My last post offered a perspective on a common challenge by atheists: if man is the point of creation - the reason why everything was made - why is the universe so fantastically immense? It seems wasteful in the extreme to have created so much for so few, and a bit egotistical for us to claim that all this was created simply to provide a temporary habitat for human beings.
A commenter to the post amplified that point, making this comment:
The human race does not just live on one-grain-of-sand at the bottom of the Pacific Ocean.
They actually live on one Proton . . . in one atom . . . in one molecule . . . inside one-grain-of-sand . . . . among a trillion, billion, trillion other grains of sand.
Now if you want to say that Paris, London, New York, the Andes Mountains and Panda Bears were all created for the benefit of these microscopic creatures living on that one proton at the bottom of the sea – well give it a try! But it sounds like a slight stretch to me. The term ‘oversized-ego’ comes to mind.
This comment has considerable intuitive appeal. As with most arguments from ridicule, it highlights what appears to be absurd – that cities or mountains were made for the benefit of one proton at the bottom of the sea. But this of course is not an apt analogy, for two reasons: the universe appears to be fine-tuned to support the existence of life, so that the various laws of nature that can be discerned throughout its expanse play a necessary and integral part in allowing for sentient life. More importantly, we – unlike an inanimate proton – are sentient beings, who are observing what has been created. But even if we were to consider the analogy on its own terms, it continues to miss the point. Implied in it is the notion that building cities and mountains takes work – wasted toil from the perspective of the proton. But an omnipotent being does not have constraints, either in terms of power or in terms of resources, that would make his desires difficult to achieve. He can simply think them into being, no matter how long or how difficult similar work would be for us mortals.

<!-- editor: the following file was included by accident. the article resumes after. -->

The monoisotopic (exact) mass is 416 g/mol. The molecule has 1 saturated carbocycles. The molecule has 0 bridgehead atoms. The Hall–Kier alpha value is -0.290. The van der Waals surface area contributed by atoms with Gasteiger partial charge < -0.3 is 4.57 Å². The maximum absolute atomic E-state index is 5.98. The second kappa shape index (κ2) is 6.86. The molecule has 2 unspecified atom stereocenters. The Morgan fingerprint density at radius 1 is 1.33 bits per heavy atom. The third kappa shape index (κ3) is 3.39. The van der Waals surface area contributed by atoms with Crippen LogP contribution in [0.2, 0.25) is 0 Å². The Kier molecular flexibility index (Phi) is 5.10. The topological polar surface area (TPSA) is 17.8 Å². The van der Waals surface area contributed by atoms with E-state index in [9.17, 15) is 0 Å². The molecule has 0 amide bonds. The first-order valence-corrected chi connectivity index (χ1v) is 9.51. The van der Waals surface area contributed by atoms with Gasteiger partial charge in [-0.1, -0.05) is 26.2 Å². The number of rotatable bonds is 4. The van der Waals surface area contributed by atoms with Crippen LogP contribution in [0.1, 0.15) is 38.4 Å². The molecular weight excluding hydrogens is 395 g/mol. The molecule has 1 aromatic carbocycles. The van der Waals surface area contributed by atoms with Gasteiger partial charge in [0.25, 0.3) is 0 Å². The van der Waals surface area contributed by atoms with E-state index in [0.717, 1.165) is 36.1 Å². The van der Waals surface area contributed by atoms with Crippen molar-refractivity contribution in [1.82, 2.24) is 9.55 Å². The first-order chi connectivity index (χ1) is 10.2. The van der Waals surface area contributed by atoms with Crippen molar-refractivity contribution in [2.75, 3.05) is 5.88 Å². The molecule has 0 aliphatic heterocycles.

The challenger went on:
And who’s touting the idea that these microscopic beings are the ‘chosen creatures’ for whom Paris and New York were built? Wouldn’t you know . . . it’s the very creatures themselves who boast their lofty position! With all due respect, and in complete seriousness – my dog Harry also believes he’s the center of the universe. In fact, every sentient creature on earth honestly believes they’re the center of the universe!
Here again we have an argument from ridicule. How foolish for man to consider himself the center of creation. He’s no more than a dog. Of course, this isn’t quite accurate. The "microscopic beings" in the analogy don’t have minds, and even the dogs who "think" they are the center of the universe are not actually entertaining such abstractions. This is simply the projection of a human thought onto a non-thinking animal. Dogs may wish for things that comfort them; they may follow their desires and instincts. But reflecting on their place in the scheme of things is simply beyond their capacity. Come to think of it, such reflection is beyond the capacity of every living thing man has ever encountered. Of the billions of forms of life that have inhabited this tiny blue dot, only man has the capacity to plan, to imagine, to think abstractly, to create and contemplate the exquisite beauty of art and music, to ponder questions of morality, to reason logically, to develop mathematical equations that actually describe the nature of the universe he perceives around him. And despite decades of scanning the skies for telltale emissions of other intelligent sources, we are – it seems – quite alone, at least as far as our instruments can tell us.
The commenter concludes:
Here’s an idea. Let’s show that we’ve definitively figured out the secrets of existence, and then, just maybe then, we can properly place ourselves in the hierarchy of existence.
So far, we’ve barely peaked out beyond the pile of sand just next to us.
That, I fear, will be a long wait. It’s a tall order to ask that we explain everything before we come up with theories that make sense. I will agree as to one thing, however: man’s place in the center of creation does not give him bragging rights. He was made for a purpose, and as Christianity teaches, he rebelled against his creator and rejected that purpose. He now finds himself in a very tough spot- both figuratively and literally. The credit for his salvation – no, further, the credit for his very existence in the first place – does not go to him. Indeed, the one who created us, left us here, and loved us enough to pave a path for us back to him, is deserving of the credit.
So, I would agree that we approach this subject with the humility fitting for those who has been given a great gift. Ignoring the gift, and its giver - pretending that there is no gift - would not make us humble – it would simply make us unwise.